Kenfig Castle is a ruined castle in Bridgend County Borough in Wales that came to prominence after the Anglo-Norman invasion of Wales in the late eleventh century. An early reference to a castle at Kenfig can be found in 1080, when Iestyn ap Gwrgan was said to have refortified it, but probably this was a different structure to that raised alongside the town that developed there in the mid-twelfth century.
The castle was sacked by the Welsh on at least six occasions, in 1167, 1183, 1232, 1242, 1294-5, by Morgan ap Maredudd during the revolt of Madog ap Llywelyn, and again in 1316 during the revolt of Llywelyn Bren. By the late fifteenth century both Kenfig old town and the castle had been abandoned because of encroaching sand dunes. John Leland wrote in about 1539, "There is a little village on the est side of Kenfik, and a castel, booth in ruine and almost shokid (choked) and devourid with the sandes that the Severn Se ther castiith up".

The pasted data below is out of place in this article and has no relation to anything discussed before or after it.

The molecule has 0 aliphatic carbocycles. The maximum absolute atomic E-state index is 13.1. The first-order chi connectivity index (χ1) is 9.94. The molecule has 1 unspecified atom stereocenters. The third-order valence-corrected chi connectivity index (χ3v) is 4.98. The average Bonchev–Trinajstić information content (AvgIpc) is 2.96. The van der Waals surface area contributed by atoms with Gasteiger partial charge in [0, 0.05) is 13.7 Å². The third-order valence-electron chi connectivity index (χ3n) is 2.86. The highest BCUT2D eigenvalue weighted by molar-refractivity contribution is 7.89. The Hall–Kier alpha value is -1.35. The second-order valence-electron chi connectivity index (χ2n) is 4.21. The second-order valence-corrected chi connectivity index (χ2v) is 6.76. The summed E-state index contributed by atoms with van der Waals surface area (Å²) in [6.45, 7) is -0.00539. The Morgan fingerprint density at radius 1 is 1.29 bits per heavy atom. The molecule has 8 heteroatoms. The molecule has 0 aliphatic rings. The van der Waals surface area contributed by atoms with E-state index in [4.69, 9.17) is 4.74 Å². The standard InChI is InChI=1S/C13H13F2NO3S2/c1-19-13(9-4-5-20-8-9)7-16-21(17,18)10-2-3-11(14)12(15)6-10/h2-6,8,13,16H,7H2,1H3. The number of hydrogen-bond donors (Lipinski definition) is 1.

In the 1920s and early 1930s much of the sand was excavated as an Archaeological dig. The sands re-invaded and only the top of the keep is now visible.
- List of Scheduled Monuments in Bridgend
- List of castles in Wales
- Castles in Great Britain and Ireland
References and sources
- Ian N. Soulsby, The Towns of Medieval Wales (Chichester, 1983), p. 150.
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